In The News
August 26, 2011
Dent hears constituents' fears first hand
By Colby Itkowitz, The Morning Call Washington Bureau
U.S. Rep. Charlie Dent knocked on Phil Ritter's door and asked him if there's anything he needed.
"Yeah, you can find me a job," Ritter said.
With the afternoon sun beating down on the quiet neighborhood street in Macungie Thursday, Dent stood in Ritter's doorway for more than 10 minutes. Ritter, 56, told Dent that he'd worked for 10 years in furniture manufacturing and was laid off more than three years ago. Since then he's been out of work because he said no one will hire someone over 55.
"I've got enough money for three more months, then this house will be the government's," Ritter said.
Dent listened, he asked questions, but he didn't provide much policy insight. For nearly two hours the scene replayed as Dent walked door-to-door with three staff aides. Some constituents just thanked him for stopping by, while others, like Ritter, took advantage of the unexpected face time with their U.S. congressman. When Dent thought he could help, he asked his staff to take names to follow up.
Within this small snapshot of middle-class America, the uncertainty and frustration was palpable.
Barbara Hummel, 63, answered her door wearing oxygen tubes on her nose. She is on disability and has chronic obstructive pulmonary disease, which makes it difficult to breathe. She told Dent she's worried about Social Security. Her bills are already tight, she said, and any cutback would "really devastate me."
Dent told her the entitlement would be protected for her, but the challenge is figuring out how the system will work for her children.
At another home, Robin Merritt, 54, had a similar complaint to Ritter's. After nearly 20 years working at Aetna, she received a phone call last winter that she'd been let go. Now her severance has run out and she cannot afford health insurance at $682 a month through COBRA. She's petrified to start looking for work again after being out of the job market for decades.
"I'm devastated," Merritt said.
Earlier in the week, Dent met with business leaders at a Lehigh Valley Chamber of Commerce meeting. Tom Rooney, the owner of Express Employment Professionals, a staffing agency for full- and part-time job placement, said employers aren't looking at people who have been out of work for the full 99 weeks the government provides unemployment checks.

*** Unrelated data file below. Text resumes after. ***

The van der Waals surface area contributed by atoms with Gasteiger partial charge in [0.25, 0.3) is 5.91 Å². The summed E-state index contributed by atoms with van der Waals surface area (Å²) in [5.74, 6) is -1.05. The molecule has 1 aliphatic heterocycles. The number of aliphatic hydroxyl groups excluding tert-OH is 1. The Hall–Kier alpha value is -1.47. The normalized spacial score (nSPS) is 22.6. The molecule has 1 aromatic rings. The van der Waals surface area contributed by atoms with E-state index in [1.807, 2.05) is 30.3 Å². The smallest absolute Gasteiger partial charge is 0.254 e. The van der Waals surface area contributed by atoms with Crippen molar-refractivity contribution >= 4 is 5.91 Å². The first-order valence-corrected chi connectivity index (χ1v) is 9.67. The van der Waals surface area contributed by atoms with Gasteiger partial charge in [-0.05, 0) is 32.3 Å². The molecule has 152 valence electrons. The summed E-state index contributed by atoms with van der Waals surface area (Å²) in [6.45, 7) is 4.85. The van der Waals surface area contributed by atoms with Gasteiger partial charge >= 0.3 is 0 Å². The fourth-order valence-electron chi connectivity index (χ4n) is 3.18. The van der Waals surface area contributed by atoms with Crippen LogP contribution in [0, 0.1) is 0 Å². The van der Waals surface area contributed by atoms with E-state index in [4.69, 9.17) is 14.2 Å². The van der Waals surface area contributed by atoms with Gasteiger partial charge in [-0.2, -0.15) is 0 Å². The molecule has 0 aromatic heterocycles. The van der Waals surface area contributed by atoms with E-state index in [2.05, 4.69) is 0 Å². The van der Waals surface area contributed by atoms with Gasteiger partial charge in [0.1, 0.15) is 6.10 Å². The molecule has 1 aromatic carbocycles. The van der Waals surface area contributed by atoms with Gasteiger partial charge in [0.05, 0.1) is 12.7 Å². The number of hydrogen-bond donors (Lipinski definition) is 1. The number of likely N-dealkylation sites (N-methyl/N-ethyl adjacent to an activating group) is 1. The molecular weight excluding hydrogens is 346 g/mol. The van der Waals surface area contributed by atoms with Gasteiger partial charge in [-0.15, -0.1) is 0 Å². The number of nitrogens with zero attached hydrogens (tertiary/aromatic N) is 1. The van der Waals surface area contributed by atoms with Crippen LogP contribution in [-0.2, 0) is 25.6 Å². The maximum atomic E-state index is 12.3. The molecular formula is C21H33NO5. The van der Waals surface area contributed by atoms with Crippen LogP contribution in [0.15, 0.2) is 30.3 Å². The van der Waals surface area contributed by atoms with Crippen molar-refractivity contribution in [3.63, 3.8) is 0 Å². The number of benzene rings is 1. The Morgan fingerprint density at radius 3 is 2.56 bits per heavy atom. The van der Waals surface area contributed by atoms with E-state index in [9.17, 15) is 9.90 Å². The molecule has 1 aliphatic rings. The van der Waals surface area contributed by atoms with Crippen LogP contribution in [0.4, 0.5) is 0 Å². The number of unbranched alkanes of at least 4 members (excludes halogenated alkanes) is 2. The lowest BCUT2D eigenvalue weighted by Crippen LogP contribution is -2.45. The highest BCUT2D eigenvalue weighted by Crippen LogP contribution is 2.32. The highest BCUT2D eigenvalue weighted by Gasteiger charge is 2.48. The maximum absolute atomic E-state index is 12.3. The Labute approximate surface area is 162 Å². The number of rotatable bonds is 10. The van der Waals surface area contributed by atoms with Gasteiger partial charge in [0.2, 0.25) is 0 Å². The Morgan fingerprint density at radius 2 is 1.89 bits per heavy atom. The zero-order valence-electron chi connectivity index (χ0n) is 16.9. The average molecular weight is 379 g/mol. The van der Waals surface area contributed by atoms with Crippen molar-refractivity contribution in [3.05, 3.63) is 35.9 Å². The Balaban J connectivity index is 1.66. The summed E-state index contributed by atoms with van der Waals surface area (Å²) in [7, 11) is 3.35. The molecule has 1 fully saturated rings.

"There's no incentive right now for someone to work if they can make a decent living off unemployment," Rooney said. "Employers, when they see that resume that says 2009 is the last time they worked, they throw it away."
Ritter said he's been diligently trying to find work.
When Dent approached Harry Irvin's home, Irvin all but closed the door on him.
"You forced me to be a Democrat … all you care about is that Obama doesn't get elected," he said. "I think you're doing a horrible job."
Dent didn't engage him.
Once Dent walked away, Irvin, 62, a retired educator who said he'd voted for Dent in the past and recently changed his party from independent to Democrat, said he wouldn't vote for a Republican now if someone paid him $100,000.
Others were less forthright, but their frustration with the political system was still evident. John J. Gehman, 89, a retired economics professor at Moravian College, said the people in Congress "don't know what they're doing."
"The Republicans are the party of no and the Democrats are no party," he said.
Also Thursday, Dent walked Main Street in Emmaus going in and out of small businesses. At Armetta's Italian Restaurant & Pub, one of the owners, Brian Fey, told Dent that food costs are "astronomical" but "I'm not General Electric, I can't pass it off [to consumers]."
Fey said business is steady, but there's no new hiring or expanding. Still, he's generally optimistic about the United States' economy, but he said he wishes those down in Washington would start getting along.
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